We hope Weda has found a happy ending. We heard about this poor girl from someone “new” in the neighborhood. Apparently Weda had been wandering around for years with a prolapsed uterus that no one did anything about. Dana, one of our Tennessee volunteers, was close enough to check the situation out. What she saw was horrifying. Within a few days we were able to capture Weda and bring her to Dana’s vet for surgery. She thought Weda looked terrible and could not believe Weda was still alive and or experiencing the pain she must have been in. Weda’s surgery was successful and she is now being fostered by one of the neighbors who fell in love with her and is interested in adopting her.
We heard about Frankie from a Tennessee shelter. We thought he was four months old but he has the dental plaque of an older dog. When he was examined at a specialty vet in Nashville, they found serious neurological issues which have negatively impacted his development. In vetspeak “Frankie has a lesion effecting cranial nerve VIII. A central brainstem lesion is suspected, but a peripheral inner ear lesion cannot be ruled out at this time. The most likely central causes are infectious or a congenital abnormality.” Poor guy. His vision has been severely impacted. He has head tilt and nystagmus, where the eyes make repetitive, uncontrolled movements, side to side or up and down. This could have happened when as young puppy his eyes were “searching”, trying to find his surroundings with the limited vision he has. This isn’t a puppy who can be fixed. He’s been transformed in the last couple of months but still needs someone willing to care for him for the rest of his life. You can read more about him here. Please let us know if you can care for Frankie, our special needs dog.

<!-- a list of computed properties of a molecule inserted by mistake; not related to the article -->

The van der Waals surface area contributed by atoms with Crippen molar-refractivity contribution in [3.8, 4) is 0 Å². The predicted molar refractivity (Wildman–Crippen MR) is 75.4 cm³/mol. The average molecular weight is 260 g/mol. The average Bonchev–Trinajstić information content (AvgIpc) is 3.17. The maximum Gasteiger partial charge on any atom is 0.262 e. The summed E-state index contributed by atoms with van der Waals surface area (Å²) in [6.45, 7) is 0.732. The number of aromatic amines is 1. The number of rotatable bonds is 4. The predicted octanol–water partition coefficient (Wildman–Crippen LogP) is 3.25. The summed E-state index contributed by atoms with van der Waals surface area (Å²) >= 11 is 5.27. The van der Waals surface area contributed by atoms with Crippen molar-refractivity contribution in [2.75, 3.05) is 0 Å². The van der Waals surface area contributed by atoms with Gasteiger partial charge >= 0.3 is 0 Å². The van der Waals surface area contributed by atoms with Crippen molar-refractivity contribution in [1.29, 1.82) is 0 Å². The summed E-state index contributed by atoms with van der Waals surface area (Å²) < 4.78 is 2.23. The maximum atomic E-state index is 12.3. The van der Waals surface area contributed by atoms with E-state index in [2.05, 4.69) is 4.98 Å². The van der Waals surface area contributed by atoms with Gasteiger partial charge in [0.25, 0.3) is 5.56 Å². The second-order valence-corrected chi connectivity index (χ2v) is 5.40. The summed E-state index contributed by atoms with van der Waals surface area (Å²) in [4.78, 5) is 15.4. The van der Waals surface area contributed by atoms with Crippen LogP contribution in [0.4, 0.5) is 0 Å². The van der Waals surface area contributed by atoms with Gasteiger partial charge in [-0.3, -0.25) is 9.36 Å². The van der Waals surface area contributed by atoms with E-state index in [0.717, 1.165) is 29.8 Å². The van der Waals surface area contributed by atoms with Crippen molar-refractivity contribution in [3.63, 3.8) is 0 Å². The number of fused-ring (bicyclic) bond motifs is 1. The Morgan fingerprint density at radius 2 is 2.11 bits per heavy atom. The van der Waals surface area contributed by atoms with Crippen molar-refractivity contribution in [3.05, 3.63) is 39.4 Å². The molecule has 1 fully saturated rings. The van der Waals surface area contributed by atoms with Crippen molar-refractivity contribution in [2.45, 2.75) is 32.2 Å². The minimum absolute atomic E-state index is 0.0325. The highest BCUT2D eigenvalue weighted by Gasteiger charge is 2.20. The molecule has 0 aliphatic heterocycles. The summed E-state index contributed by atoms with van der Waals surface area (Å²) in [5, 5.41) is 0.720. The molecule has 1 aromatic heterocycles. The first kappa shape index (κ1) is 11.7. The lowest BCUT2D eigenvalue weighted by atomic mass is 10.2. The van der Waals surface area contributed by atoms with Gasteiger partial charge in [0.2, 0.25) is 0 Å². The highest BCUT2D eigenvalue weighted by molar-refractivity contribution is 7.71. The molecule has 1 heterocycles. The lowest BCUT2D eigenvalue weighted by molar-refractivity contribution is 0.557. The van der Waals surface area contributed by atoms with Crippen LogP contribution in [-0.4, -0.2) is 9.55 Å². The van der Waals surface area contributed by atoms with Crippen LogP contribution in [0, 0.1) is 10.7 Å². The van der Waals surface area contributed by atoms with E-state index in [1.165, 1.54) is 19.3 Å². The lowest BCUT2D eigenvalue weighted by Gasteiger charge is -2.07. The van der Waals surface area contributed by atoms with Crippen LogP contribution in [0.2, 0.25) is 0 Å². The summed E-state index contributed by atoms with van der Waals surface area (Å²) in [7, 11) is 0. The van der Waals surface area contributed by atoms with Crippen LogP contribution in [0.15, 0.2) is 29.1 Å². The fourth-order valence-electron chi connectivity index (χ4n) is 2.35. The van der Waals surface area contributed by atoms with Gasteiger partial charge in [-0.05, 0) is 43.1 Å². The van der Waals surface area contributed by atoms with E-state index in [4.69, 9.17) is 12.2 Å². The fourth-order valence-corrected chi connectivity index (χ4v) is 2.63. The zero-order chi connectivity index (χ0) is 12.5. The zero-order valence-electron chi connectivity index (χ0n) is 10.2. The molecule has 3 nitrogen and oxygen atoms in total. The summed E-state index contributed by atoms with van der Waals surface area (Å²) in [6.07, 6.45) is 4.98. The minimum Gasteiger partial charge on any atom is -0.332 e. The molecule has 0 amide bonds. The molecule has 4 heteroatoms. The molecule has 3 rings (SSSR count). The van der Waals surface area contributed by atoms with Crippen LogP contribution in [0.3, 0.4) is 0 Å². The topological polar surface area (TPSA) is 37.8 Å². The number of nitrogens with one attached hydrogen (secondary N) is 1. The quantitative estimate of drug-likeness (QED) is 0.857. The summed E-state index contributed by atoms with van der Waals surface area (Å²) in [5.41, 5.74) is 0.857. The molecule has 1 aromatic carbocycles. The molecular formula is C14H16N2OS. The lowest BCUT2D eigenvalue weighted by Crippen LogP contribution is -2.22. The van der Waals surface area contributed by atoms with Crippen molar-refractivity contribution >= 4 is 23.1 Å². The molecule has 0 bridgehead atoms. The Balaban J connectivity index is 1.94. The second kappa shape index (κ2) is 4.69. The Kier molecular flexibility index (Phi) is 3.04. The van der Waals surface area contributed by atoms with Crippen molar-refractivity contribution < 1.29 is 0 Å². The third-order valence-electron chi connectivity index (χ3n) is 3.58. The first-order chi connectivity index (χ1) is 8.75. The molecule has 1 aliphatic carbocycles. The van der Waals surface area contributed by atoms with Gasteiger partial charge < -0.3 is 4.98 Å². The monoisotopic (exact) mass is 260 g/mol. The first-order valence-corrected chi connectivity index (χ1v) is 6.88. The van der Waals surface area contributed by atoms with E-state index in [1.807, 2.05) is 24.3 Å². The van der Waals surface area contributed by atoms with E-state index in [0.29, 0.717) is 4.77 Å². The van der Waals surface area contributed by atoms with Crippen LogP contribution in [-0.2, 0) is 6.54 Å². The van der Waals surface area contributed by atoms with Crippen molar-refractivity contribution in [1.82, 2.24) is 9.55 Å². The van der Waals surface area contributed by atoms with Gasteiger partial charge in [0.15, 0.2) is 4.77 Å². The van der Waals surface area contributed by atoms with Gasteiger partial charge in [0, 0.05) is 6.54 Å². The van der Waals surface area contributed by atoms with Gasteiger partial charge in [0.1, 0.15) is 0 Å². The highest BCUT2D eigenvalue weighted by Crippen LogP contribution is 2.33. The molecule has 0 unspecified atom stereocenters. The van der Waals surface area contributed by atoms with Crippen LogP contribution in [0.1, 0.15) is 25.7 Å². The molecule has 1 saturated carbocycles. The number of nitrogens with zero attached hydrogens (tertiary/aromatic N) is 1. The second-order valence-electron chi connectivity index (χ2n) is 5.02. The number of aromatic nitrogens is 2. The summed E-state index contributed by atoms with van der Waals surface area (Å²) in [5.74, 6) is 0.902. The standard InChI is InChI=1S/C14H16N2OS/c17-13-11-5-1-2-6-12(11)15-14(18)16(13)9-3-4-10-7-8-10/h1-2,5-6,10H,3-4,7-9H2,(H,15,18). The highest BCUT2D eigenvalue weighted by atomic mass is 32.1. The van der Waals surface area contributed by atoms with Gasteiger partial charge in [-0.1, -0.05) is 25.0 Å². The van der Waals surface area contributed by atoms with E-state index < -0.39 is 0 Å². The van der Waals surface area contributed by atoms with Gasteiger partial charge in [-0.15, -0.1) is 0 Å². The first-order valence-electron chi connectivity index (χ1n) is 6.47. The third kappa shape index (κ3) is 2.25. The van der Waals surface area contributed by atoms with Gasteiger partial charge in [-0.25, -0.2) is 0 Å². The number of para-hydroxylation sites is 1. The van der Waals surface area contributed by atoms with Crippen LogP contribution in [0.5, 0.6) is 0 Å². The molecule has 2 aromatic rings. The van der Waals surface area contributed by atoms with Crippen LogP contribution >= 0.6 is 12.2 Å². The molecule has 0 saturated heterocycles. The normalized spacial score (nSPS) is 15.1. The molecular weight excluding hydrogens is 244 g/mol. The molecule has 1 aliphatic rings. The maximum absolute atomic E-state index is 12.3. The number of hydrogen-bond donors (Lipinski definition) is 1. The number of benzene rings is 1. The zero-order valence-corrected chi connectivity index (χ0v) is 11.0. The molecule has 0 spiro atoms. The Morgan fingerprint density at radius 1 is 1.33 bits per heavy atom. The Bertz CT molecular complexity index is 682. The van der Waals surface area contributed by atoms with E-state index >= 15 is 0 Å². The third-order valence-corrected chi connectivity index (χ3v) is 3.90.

Update 11/23: Frankie is adopted! We give our deepest thanks to everyone who helped him.
Max was given away at an event to a Kentucky cat rescuer. She couldn’t hold him, searched for a Pyr rescue and found NGPR. He’s a smaller guy, around 65 pounds but very undernourished. He had gnats eating at his open wounds and filth and bacteria consuming his ears. His fur and skin were worn away in places leaving him with painful uncomfortable infections scattered over his body and scabs. His nails were so overgrown he had trouble walking. We think Max is 4-5 years old. We brought him to the vet where he was tested for several skin conditions and he received antibiotics and medication to relieve his pain. We hope over the next few months, this sweet guy, who was the victim of terrible neglect, will start recovering and will soon be available for adoption.
Just a Baby
Five-month-old Mindy was HBC (hit by a car), badly injured and left out in the hot sun on the road in Alabama. The local shelters were too full to pick her up. A kind gentleman reached out for hours trying to find someone to help her and Rhonda at Brindlee Mountain Rescue offered to help. Rhonda picked Mindy up and brought her to a vet office for fluids and X-rays. Her hip was badly broken and pushed forward. She was brought to Huntsville Orthopedic who advised us Mindy needed an FHO (Femoral Head Ostectomy) to repair the damage. That surgery was done on 7/14 and we hope that fix will enable little Mindy to lead a normal life.
Sandi came into rescue last Fall. Everything was fine for a few months but then she started to exhibit lameness on her left side. She was put on medication as we hoped her condition would improve with time and rest but her lameness continued to flare up. Sandi was seen by specialists early this year, who after a CT scan determined that her lameness was the result of a bone fragment lodged in her left elbow. Surgery to remove the fragment and put Sandi on the road to recovery was $5,000. Sandy is only 1 1/2 years old so we hope this surgery will help her lead a long and pain-free life. She now available for adoption here.